Unplanned parenthood for Mr. McMahon
BUFFALO, N.Y. -- Less than two months after allegedly going out in a blaze of glory, Mr. McMahon struck back on Raw, triggering an explosive series of events that rocked our fans and Raw's Superstars in the HSBC Arena to their very core. However, in a scene eerily reminiscent of the one he admitted to staging at the conclusion of Raw June 11, WWE's Chairman received a bombshell Monday night that might have him wishing that he had been "blown to smithereens" in his stretch limousine in Wilkes-Barre, Pa.
The bombshell? Being hit with a paternity suit for an illegitimate child he sired…and the jaw-dropping realization that another McMahon may exist out there, somewhere.
It was supposed to be a good night for the returning Chairman, whose "freedom of expression" demeanor suggested that he had intended to make the most of his evening. Within mere minutes, he had declared an impromptu Battle Royal and found himself a new General Manager in winner William Regal. Read the full story ...
Unfortunately, Mr. McMahon's good humor seemed to be at the expense of Jonathan Coachman, who not only lost his Raw top spot as Acting GM, but was forced to swallow his pride even further when the boss reassigned him as Regal's Executive Assistant.
That said, the brooding Coachman must have found some measure of comfort in relaying a sequence of unfortunate events to Mr. McMahon Monday night, including a full-scale audit that had just been ordered by the IRS (the organization, not the man). Yet even Coachman couldn't possibly have anticipated the process server who'd arrive with a summons for Mr. McMahon, or the summons' contents within.
As for the boss himself…well, he earlier confided with Raw's new GM that orchestrating his own death had taught him some harsh life lessons. Beyond the fact that our fans and his Superstars seemed happy or unfazed by the feigned tragedy, it was his family's behavior which truly opened his eyes. He pointed out how his son, Shane, had been conveniently "missing in action" on the night of the explosion. Daughter Stephanie might have been crying in the ring about losing her father, but he knew that she also had three different attorneys working to cut her slice of the McMahon estate pie. And then there was his wife of 41 years, Linda, whom the Chairman air-quoted as seen being "consoled" by a longtime faithful WWE employee. Nevertheless, Mr. McMahon was confident that he'd find a way to galvanize his family together, by finding "the goodness" that he knew existed inside him. As he told Regal, "There's nothing that will stop my family from getting back together."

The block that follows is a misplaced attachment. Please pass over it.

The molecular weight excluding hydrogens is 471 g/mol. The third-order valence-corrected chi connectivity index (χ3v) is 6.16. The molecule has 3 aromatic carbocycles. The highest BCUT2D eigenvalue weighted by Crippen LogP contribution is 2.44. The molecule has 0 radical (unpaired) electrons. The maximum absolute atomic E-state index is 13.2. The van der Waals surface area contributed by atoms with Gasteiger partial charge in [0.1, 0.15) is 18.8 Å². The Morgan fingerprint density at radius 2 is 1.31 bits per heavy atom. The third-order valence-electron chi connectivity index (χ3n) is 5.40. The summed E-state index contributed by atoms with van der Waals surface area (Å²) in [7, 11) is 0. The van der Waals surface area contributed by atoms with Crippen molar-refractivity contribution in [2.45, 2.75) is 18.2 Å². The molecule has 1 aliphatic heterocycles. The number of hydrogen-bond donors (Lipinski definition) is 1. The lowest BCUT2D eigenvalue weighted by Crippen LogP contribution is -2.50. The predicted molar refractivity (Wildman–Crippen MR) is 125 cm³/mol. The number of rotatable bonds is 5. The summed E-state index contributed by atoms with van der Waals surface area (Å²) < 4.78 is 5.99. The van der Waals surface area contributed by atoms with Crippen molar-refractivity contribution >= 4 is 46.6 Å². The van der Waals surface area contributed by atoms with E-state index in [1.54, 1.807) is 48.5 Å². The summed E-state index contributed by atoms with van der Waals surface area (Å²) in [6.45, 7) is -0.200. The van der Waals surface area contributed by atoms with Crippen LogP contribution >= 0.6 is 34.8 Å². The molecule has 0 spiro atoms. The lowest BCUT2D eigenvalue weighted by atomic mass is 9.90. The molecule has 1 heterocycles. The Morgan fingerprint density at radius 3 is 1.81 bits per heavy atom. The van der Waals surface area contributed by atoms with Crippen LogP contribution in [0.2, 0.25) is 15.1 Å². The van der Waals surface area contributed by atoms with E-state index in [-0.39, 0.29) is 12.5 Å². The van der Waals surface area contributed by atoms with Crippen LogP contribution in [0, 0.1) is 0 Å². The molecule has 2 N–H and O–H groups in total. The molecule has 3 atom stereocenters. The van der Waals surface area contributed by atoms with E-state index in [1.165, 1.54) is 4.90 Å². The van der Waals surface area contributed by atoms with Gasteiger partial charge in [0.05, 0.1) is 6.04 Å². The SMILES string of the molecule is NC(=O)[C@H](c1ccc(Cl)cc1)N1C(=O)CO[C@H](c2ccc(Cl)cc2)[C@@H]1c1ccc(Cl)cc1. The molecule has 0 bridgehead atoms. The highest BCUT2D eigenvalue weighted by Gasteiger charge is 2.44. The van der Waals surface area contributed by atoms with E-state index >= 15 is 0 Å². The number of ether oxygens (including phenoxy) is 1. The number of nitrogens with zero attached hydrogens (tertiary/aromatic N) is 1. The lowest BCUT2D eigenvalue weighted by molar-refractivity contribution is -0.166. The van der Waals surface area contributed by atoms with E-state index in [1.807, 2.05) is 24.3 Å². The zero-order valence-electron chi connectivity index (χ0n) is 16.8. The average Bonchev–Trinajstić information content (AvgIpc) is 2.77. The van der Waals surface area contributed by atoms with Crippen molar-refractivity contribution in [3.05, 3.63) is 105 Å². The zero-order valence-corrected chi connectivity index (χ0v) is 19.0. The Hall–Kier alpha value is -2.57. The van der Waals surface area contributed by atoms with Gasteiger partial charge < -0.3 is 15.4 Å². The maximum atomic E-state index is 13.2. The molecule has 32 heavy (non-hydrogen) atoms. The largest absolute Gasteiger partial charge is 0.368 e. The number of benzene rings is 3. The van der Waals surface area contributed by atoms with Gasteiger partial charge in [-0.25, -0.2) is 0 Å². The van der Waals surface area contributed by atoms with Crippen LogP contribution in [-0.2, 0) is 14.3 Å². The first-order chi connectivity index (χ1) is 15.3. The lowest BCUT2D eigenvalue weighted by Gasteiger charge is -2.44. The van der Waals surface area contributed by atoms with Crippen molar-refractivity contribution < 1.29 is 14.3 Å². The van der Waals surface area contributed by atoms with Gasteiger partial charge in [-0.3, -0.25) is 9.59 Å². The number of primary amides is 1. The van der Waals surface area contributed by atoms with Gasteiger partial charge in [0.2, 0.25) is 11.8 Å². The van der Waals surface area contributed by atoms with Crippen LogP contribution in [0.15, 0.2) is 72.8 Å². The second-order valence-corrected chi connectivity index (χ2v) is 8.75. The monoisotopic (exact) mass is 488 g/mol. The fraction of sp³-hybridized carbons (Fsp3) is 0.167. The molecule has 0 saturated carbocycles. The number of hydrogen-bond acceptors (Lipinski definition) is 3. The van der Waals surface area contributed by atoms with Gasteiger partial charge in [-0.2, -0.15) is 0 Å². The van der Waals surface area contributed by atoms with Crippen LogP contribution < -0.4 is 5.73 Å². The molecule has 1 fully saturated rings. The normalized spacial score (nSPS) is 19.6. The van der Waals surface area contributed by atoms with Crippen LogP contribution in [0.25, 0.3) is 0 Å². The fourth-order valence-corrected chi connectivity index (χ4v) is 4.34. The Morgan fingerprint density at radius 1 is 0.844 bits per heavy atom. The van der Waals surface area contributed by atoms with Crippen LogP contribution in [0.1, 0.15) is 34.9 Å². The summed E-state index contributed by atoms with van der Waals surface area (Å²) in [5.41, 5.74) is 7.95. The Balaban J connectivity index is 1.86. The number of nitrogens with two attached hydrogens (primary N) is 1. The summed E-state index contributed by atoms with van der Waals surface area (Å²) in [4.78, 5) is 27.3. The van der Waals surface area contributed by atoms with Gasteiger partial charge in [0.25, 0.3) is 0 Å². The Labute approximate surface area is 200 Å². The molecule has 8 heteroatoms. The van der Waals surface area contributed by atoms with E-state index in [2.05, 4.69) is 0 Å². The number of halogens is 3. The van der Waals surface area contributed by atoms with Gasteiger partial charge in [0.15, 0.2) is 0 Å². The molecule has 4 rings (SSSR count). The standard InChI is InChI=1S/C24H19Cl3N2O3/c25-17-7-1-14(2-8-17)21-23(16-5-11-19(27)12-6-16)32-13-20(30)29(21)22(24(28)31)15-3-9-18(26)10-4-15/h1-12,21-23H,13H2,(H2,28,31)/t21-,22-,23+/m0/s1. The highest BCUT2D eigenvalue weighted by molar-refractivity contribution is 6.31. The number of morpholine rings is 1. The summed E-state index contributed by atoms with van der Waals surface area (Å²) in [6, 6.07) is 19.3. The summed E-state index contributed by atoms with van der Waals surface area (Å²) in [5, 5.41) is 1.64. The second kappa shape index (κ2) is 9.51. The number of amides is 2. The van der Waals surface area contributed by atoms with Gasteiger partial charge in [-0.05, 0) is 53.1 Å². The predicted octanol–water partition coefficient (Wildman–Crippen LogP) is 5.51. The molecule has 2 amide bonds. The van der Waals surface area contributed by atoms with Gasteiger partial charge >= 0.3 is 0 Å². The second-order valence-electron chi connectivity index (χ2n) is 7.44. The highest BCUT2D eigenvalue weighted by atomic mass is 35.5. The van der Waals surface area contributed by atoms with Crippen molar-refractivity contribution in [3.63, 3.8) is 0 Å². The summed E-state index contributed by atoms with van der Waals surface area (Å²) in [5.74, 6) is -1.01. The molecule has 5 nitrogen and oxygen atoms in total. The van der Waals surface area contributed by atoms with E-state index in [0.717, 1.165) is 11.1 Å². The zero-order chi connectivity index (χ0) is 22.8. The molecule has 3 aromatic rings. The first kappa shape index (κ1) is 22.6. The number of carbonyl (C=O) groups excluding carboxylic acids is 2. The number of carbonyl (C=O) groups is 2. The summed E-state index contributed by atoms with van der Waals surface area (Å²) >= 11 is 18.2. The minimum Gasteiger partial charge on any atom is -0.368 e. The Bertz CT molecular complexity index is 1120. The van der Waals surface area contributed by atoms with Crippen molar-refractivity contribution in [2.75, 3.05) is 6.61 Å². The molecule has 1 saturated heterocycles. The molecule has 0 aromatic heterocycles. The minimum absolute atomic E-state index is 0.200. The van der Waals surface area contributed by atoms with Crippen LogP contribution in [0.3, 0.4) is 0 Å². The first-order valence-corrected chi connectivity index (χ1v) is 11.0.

Almost mirroring the final moments before June 11's limousine explosion, the Chairman walked down the HSBC Arena hallways, passing Raw Superstars, Divas and backstage workers as he exited the building. Once again, he headed straight for his white limousine, taking one last look behind him before, and started entering the stretch vehicle. And that's when his world exploded.
Sorry, let's clarify -- it wasn't an actual explosion this time. This one was figurative, but its impact was, and is, potentially far more devastating.
Catching Mr. McMahon just before he slammed the limo door closed, Coachman gave him the summons. The annoyed Chairman, knowing that Raw's Executive Assistant had already read the paperwork, ordered him to read the summons aloud:
"The state of Connecticut says you're being served with a paternity suit for an illegitimate child that you sired," Coachman said.
Mr. McMahon's face turned from annoyance into utter disbelief, like a man whose world had just blown up in his face, while his designated detonator of bad news fired out one more burst of reality:
"That's right…apparently, there's another member of the McMahon family running around out there somewhere."
WWE.com tried catching up with WWE's Chairman for a quick word about the shocking news; unfortunately, the skid marks left behind by his stretch limo made it plain that a man who cited "freedom of expression" all evening was in no mood to talk with anyone now.